The story MacKenzie tells is for the most part satisfyingly Victorian and progressive. His comparative treatment of the Royal Ontario Museum, the Royal British Columbia Museum (Victoria), the South African Museum in Capetown, and the Albany Museum in Grahamstown, the War Memorial Museum in Auckland and the Canterbury Museum in Christchurch brings new information and insight to Australian readers. And if his readings of museum history in Sydney, Melbourne and Adelaide do not always reflect our most recent scholarship, his success in 'putting a girdle round the earth' remains impressive. The reader comes away with a rounded sense of the way in which colonial museums promoted the 'raiding' as well as the 'reading' of nature, instilling habits of collection and classification that were closely bound up with the practices of British imperialism. At the same time, MacKenzie perhaps does not stress quite enough the role that the same museums played in instilling a sense of national sovereignty. Before a nation can become truly sovereign, it must know itself. And as self-knowledge brings a sense of nationhood, natural history becomes national history. Eventually, that history makes museums a source of national pride and international recognition.

Today, national museums throughout the Commonwealth differ widely in size, wealth, breadth and depth, but all have come increasingly to share common professional goals and methods. Many still experience a great difficulty — at which MacKenzie hints, but for which no one has yet found a remedy — in bringing an institution that was conceived in Antiquity, nurtured in the West, and appropriated by European empires, into the working lives of Indigenous people in Asia, the Americas, the Middle East, Africa and the Pacific. For too long, the 'museum idea' treated peoples as objects, and their traditional practices as historical artefacts. It is little wonder that museums remained for so long the preserve of the white societies that gave them birth. To change their status and function, so as to meet the needs and expectations of peoples whose lives they hold in trust, remains one of the greatest challenges awaiting the museum community today. We can be grateful to Professor MacKenzie for reminding us of both historical provenance and future promise.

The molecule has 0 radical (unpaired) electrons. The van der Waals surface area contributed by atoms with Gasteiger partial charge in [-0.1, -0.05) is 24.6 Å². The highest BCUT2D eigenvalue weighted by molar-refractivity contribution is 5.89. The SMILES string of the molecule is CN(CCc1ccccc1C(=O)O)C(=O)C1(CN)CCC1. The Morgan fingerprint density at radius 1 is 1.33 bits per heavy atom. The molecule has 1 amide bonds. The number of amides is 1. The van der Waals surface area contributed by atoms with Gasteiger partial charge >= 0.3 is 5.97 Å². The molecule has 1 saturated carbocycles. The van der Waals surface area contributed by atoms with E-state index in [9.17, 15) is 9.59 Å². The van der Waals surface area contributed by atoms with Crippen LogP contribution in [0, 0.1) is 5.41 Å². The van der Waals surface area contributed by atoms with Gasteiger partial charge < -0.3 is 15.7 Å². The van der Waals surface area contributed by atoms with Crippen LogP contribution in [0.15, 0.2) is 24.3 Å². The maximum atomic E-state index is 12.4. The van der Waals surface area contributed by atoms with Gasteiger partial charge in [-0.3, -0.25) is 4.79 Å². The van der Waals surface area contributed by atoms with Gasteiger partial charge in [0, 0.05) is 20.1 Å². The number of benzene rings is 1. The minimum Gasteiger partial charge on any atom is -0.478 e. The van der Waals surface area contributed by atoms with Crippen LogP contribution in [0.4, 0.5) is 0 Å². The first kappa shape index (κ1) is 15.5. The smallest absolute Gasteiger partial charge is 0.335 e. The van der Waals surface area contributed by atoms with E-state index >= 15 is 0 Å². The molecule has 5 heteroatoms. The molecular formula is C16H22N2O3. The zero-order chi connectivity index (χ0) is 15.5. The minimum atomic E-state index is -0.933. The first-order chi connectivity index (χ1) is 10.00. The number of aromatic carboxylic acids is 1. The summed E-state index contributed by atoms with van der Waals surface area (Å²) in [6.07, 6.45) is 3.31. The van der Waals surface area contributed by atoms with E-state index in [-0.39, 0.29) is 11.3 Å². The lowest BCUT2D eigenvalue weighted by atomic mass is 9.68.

Roy MacLeod is emeritus professor of history, School of Philosophical and Historical Inquiry, University of Sydney.